Time Again To Pot Up The Tulips
Yesterday I potted up 160 Tulip bulbs in 8 containers. This is 2/3 of the total, so not too bad. There’s 80 Tulips and 4 containers left to go.
One thing that made the work go a bit faster is that I now have a little potting bench, which I’ve tucked behind aHydrangea along the side of the garage. Now I can do most of the work standing up, which is good news for my back.
As I’ve written every year, I don’t do anything fancy with my container Tulips. I empty out the container, then replace the potting mix to the level where I want to plant the tulips. The bulbs should sit at least 8″ below the surface of the mix. Also, the mix gets refreshed with a couple of generous handfuls of compost.
This year I’m cramming in the bulbs a little tighter – 20 bulbs per container, as I indicated above. Most years I mix varieties, but this year it’s just one variety per pot. The plan was to order 200 bulbs, but I ended up with 240. That’s because ‘Suncatcher’ was sold out at John Scheeper’s, so I ordered ‘Annie Schilder’ instead, but then I found ‘Suncatcher’ at Brent and Becky’s (thanks to a reader of this blog), but I forgot to cancel the ‘Annie Schilder’. Anyway, it’s all good.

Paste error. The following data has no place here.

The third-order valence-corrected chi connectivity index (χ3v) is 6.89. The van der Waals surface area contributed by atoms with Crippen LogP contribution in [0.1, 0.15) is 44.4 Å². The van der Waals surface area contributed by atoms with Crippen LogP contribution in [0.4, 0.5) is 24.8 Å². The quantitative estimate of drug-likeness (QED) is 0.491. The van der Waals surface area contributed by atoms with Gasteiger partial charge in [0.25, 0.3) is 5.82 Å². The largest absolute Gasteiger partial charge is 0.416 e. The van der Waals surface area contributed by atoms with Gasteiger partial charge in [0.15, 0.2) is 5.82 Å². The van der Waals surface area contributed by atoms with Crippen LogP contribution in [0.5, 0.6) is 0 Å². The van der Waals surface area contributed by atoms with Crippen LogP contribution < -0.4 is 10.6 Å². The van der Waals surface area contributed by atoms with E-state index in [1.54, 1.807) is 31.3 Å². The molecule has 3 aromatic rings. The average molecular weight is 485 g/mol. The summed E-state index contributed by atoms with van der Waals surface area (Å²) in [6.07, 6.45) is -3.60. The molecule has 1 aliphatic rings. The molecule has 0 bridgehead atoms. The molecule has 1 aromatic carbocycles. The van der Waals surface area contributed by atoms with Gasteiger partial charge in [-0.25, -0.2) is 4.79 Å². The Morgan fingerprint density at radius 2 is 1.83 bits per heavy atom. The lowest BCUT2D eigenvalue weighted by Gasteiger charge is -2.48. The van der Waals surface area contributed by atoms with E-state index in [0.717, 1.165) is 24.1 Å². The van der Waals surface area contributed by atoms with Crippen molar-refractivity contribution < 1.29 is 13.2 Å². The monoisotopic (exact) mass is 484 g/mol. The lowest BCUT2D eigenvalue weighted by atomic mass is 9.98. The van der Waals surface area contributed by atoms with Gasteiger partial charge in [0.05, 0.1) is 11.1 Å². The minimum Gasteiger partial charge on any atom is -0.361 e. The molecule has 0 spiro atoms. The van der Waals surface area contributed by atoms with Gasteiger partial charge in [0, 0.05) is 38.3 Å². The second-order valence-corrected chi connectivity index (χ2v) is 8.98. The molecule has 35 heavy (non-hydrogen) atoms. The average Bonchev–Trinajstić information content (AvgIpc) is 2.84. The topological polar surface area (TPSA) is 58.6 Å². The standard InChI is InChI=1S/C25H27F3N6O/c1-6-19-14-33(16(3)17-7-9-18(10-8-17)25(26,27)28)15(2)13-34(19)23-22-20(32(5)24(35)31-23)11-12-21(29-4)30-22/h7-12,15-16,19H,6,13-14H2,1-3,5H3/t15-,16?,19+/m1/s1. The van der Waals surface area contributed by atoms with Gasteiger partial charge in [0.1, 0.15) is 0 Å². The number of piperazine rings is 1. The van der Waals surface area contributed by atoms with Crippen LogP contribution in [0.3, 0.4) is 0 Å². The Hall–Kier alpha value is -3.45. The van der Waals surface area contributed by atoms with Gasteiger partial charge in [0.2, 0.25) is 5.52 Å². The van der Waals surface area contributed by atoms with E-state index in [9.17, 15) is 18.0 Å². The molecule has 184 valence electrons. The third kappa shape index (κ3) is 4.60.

Putting one variety per pot means a more dazzling but shorter period of bloom. However, an advantage of Tulips in pots is that you can always move the best-looking containers to pride of place.
Another new practice I’ve adopted is labeling the pots, utilizing masking tape and an indelible pen. I’m assuming I can position the pots so that the labels are not visible.
After I was done for the day I squirrel-proofed the containers with chicken wire, securing it with leftover pavers. Some time in November or December I’ll move these containers into the garage. The biggest thing with overwintering is to not let the containers get too wet or too dry – too wet being the more likely problem if they are left outside.
I tried to save as many Tulips as I could for replanting, along with the Crocuses I included last year (an unsuccessful experiment which I didn’t repeat). However, most of the Tulips bulbs had rotted over the summer. Those that survived generally had split into at least 2 or 3 smaller bulbs.
Tulips like a hot dry summer, but a pot planted with annuals needs to be kept fairly moist. So if you want to save container Tulips for future seasons the time to remove them from the pot is in late spring or early summer, right after the foliage has ripened – and before you make your planting of summer annuals.
The Tulip varieties I’ve potted up so far are ‘Suncatcher’, ‘Princess Irene’, ‘Coleur Cardinal’, and ‘Ballerina’. I still have to get to ‘Fostery King’ and ‘Annie Schilder’.
Are you planting any Tulips this fall?